Talk goop

For all its hype and headlines, the Great Talkshow Wars of ’93 was actually a broad invasion on all fronts with relatively light casualties. The surging battle for time slots and ratings is not over who lives or dies but who captures the most territory.

True, the Fox Network’s “Chevy Chase” awkwardly self-destructed in the latenight slot, while Dave Letterman coolly moved from NBC late late to CBS late to forge ahead of Jay Leno in the time slot that everyone believed Johnny Carson had forever willed to NBC.

In daytime, KingWorld’s “Les Brown” was canceled. NBC cancelled “John & Leeza” with John Tesh and Leeza Gibbons but turned around and bought “Leeza,” which an executive at the producing company Paramount insists is a totally different show, for the same time slots. And Warner Bros.’ “Jane Whitney”– whose syndication was unprofitably split between latenight and daytime clearances — has been sold to NBC as a network morning show.

In the Los Angeles market at the new year there are 30 different talkshows competing — depending on whom and what you include in the chat format category — and that figure does not include UHF or cable.

The skirmishing between TV talkshows starts in the dark predawn hour of 5 a.m. with “Bertice Berry” and ends at the less than bewitching hour of 2:05 a.m. when “Later With Bob Costas” signs off. The heaviest competition, if not ratings , occurs at 11 a.m. when “Leeza,””Jerry Springer,””The Mo Show” and “Jenny Jones” battle head to head. But the market’s appetite is such that in L.A. the syndicated “Bertice,””Sally Jessy Raphael,””Jenny Jones” and “Montel Williams” each run twice a day.

“What you’re basically seeing with the talkshows is the spawning of the new daytime landscape, which is replacing and pushing out the traditional daytime network fare, i.e. gameshows,” explains Scott Carlin, senior VP of sales for Warner Bros. domestic TV distribution.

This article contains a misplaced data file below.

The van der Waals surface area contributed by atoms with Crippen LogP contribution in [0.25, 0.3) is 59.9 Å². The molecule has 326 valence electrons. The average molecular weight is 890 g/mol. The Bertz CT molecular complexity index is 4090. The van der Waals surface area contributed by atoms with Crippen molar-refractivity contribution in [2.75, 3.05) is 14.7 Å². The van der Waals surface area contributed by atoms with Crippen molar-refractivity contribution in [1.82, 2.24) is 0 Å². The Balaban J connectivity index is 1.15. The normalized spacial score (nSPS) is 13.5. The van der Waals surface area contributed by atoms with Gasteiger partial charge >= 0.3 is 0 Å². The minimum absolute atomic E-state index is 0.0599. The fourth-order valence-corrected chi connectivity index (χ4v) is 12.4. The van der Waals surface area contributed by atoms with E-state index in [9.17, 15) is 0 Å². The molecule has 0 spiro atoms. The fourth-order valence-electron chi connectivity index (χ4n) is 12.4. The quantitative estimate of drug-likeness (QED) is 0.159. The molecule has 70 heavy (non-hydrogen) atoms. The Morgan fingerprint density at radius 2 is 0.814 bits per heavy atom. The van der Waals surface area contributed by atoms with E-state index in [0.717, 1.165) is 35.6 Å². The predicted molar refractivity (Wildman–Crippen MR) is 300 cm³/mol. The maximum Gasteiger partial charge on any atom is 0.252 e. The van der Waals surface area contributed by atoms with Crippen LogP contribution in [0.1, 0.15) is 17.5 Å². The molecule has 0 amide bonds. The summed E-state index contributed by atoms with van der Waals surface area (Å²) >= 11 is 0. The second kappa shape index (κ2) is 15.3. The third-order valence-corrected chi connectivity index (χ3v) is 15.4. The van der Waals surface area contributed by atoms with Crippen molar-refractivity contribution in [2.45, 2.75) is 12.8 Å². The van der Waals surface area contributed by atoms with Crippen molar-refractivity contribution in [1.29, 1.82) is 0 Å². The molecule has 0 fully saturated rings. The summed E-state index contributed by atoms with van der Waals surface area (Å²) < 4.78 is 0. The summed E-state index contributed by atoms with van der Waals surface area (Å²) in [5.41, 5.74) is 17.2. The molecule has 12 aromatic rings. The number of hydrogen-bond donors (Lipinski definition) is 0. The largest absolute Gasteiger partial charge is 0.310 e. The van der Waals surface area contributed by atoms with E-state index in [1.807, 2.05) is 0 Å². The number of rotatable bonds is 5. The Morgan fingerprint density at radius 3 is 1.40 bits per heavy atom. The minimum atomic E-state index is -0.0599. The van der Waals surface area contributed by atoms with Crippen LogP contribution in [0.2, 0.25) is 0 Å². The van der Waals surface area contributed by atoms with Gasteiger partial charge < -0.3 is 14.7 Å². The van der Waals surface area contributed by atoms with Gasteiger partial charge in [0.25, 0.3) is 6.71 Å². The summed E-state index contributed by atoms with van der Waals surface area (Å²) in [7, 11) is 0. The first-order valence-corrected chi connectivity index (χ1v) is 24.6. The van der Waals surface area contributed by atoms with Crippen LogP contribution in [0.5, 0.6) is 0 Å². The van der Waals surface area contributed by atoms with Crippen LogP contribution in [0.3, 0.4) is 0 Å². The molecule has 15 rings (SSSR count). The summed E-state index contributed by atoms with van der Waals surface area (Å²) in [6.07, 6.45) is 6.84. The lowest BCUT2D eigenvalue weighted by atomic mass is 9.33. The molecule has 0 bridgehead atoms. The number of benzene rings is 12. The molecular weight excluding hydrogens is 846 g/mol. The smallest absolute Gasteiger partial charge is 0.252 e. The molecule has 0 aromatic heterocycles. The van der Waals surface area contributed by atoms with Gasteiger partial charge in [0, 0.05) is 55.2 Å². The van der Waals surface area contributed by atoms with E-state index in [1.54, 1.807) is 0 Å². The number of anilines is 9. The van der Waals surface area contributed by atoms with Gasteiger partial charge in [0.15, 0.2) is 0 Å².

Adds Carlin: “They’ve knocked out a couple of soap operas. (‘Bold and the Beautiful,’ ‘Generations,’ ‘Santa Barbara’). One of the reasons NBC was intrigued by the opportunity to pick up ‘Jane Whitney’ was this is back to business. Until someone comes up with something unique and different, that’s what we’re going to see a lot more of.”

When Montel Williams recently celebrated his 500th show, he remarked, “A lot have come and gone, but we’re still here.”

“Five hundred shows!” commented Phil Donahue, who started it all 26 years ago. “This man is not out of the womb yet.”

All-talk channel

In October, Multimedia Entertainment — which currently syndicates Donahue, Raphael, Springer and Rush Limbaugh — will launch an all-talk channel with “all original programming, not using any of our current talkshows,” says Multimedia executive VP Richard Coveny. “Twenty-four hours of talk, and 20 hours of that will be live. Two or three of those hosts will be no names. The rest will be people who we feel will make it big, and we’ll work with them just like when we put ‘Donahue’ on the air.”

“We’ve now visited every major MSO (multisystem operator) three times. Everybody is supportive of what we’re doing. The cables are anxious to get their channel capacity up. The average is still around 35. And you’ve got DBS, which will be on full bore by the fall, and they’ll have 150 channels. As this build-out takes place over the next three years, we will almost geometrically start growing.”

E! Entertainment channel already came to the conclusion that there were no longer enough hours in the day for the most dedicated couch potatos to watch all the conversation and programmed “Talk Soup,” spicy spoonfuls of some 22 shows it tastes daily. This lead to a surreal exchange on Group W’s “Vicki!” in which Melissa Gilbert’s godfather accused her of kleptomania, then admitted he had said it just to get quoted on “Talk Soup,” which, of course, he was.

As for regular broadcasting, Coveny notes, “There is still a great appetite for talk. But we’ve reach the point where’s there’s not room for more, if they are not strong enough to make it.”

Chevy wasn’t. Why? A major Fox executive, speaking anonymously, holds a post-mortem: “It was really very simple in the end. He didn’t come out of the box big. He wasn’t natural. He was more nervous than any of us expected, then he expected. And that came through, although I don’t know if that’s the reason people didn’t watch.”

Hot environment

Chevy “didn’t jell, adds the exec. “It just didn’t work. It was in a particularly hot environment, under a microscope, against a new David Letterman. Letterman was coming from a time period where you could develop things long-term , and Chevy started from where you have to come out of the box big. Everyone had a real high expectation level, and there wasn’t a chance to grow. As a business, we have to be willing to fail as often as we’re willing to succeed. It may have been a failure, but it was a good one, because it was a good idea to try.”